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-   -   Can the X,Y zero be moved from right to left front? (http://www.mechmate.com/forums/showthread.php?t=3051)

Hans Wed 22 September 2010 18:01

Can the X,Y zero be moved from right to left front?
 
I am running out of space in the workshop. In order to fit the Mechmate in I need to move the Z,Y zero point.

Can the z, y zerro that in the design is at the right front side be moved to the left front side?

If this is possible how to do this?
Steel will arrive next week.

Hans

smreish Wed 22 September 2010 19:42

Hans.
The quick answer is yes.
You will have to make sure that you CAM software (sheetcam, vectric cut2d, etc) uses that bottom left corner.

The configurations in Mach 3 will have to be configured with x moves in the (-) negative direction and y moves in the (+) positive direction. This is because you will now orient your parts to move absolute of x in the negative direction and absolute y in the positive direction. OR, if you flip your design - it's the opposite. It's a game - not really fun to play - you just need to find which direction you need to go.

It's like 9th grade geometry all over again.

Anyway....with the combination of tools offsets and configuring Mach to set the other corner, you should be fine.

PS... pay close attention to the homing sequence if your using proximity sensors...you will need to configure which way is +/- there too.

riesvantwisk Thu 23 September 2010 12:52

I don't think that CAM software has anything to do with it.
It's just what you define in your controller (EMC or Mach3).

I have my bottom left as my 0.0 when standing in front of the machine looking over the longer axis. I know some people use bottom left, when looking over the short axis.

It's just a matter of telling your CAM software what is where. you can even use the middle of your machine as your 0.0!!!

smreish Thu 23 September 2010 13:05

Ries,
I guess I wasn't as clear as I typed. The 0,0 can be anywhere....what I was trying to emphasize in the CAM software was to be very aware of your UCS (user coordinate system) when building parts. If you build your layouts with the 0,0 in bottom right, you will have more work to realign it to your table when importing to Mach3 to run the file.

Can't tell you how many times I forgot the reset the UCS to bottom left in RHINO and when I imported the part, the 0,0 was in the center of the design and "out of limits" of the table....thus making me go back and rewrite the file with the correct UCS.

I guess the summary is to make certain your UCS is using the same 0,0 orientation.

Sean

riesvantwisk Thu 23 September 2010 14:22

Sean,

yes that makes sense :) I ususally don't have much problems with that aswell because I simple tell EMC where my 0,0 point is, but you don't want to have to to much away from 0,0.

So, to not to confuse Hans, yes you can have your 0,0 coordinate everywhere you like.

Hans Thu 23 September 2010 17:26

Sean, Ries,

Thanks for the clear info.

I can place the 0,0 anywhere I want it.
In my case on the left front side.
Just have to configure Mach3 - have to find out how when I am that far in the build.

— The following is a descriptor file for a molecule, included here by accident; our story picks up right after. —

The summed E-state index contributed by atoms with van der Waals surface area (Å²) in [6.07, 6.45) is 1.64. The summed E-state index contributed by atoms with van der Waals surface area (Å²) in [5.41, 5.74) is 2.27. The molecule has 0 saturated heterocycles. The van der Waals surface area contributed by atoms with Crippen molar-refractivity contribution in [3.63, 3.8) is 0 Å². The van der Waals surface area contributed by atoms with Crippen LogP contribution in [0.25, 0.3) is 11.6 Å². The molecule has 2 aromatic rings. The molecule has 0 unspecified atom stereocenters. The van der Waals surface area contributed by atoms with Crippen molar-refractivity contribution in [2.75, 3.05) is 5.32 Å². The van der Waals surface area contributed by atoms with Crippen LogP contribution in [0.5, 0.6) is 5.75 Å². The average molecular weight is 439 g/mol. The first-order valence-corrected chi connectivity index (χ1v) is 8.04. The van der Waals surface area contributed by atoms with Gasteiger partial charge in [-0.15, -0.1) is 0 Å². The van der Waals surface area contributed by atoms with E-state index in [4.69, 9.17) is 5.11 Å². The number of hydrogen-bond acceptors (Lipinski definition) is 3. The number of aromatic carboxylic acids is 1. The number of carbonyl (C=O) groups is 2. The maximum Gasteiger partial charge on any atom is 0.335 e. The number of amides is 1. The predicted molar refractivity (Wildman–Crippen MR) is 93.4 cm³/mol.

Must be aware to place the UCS in the right low bottom. And inform my customer to do this before they send it to me.
And/or in Vcarve place the 0,0 in the right lower bottom before importing parts or start designing.

Hans

riesvantwisk Thu 23 September 2010 18:50

Hans,

EMC and I am pretty sure Mach3 will use two coordinate systems. If my memory serves me correctly, in EMC you have the following:

1) Absolute coordinates
2) Relative coordinates (where you touch off)

The absolute coordinate system is what Mach3 and EMC is using to setup it's soft limits, this makes sure that the controller (in my case EMC) will not run into your stop blocks, or go to somewhere it's not allowed to and cannot go to. This is nice, because when you jog around EMC will automatically de-accelerate before your limits.

The relative coordinate system is used where you touch off. The touch off position is usually the 0,0,0 place of you work piece. This is what EMC is using relatively to the workpiece.
You simply touch off where you set your 0,0,0 point on the workpiece in your CAD or CAM software.

To make matter a tad more complicated, you can touch of at any other position by telling your controller the relative offset, I sometimes do this manually.
In most cases touching off with a offset is used where you have a touch off plate. For example my touch off block is 12mm high. So when I do auto-Z my endmill touches off 12mm above my workpiece. By using a simple macro I will tell that this is the case and EMC will remove 12mm from the touchoff position and knows the real Z(0) point by removing the 12mm.

Ries

Note: EMC is in this respect far more advanced with it's kinematics module where you can even use a reversed tripod to run a endmill. EMC can calculate what it really needs to do on the steppers, and this doesn't have to be a linear movement. Here is a nice move on how that works : http://www.youtube.com/watch?v=LJYhz5aTMnA

Greolt Thu 23 September 2010 19:47

Sorry to jump in here but that terminology is likely to cause confusion.

Gcode has a G90 mode, absolute coordinate positions and G91, relative positions.

What you are describing are Machine coordinates and Offsets, (G54 G55 G56 etc) usually referred to as Work coordinates.

The video on the Artsoft site, called "Homing, Limits and Offsets", is worth watching.

Greg

riesvantwisk Thu 23 September 2010 20:28

Greg,

you are absolutely right, I was may be trying to explain it to simplistic in terms of terminology, I was indeed describing absolute coordinates (Machine coordinates) and offsets (relative/touch off)

Red_boards Wed 08 June 2011 23:34

This is a good place to find video answers for this sort of question:
http://www.machsupport.com/videos/


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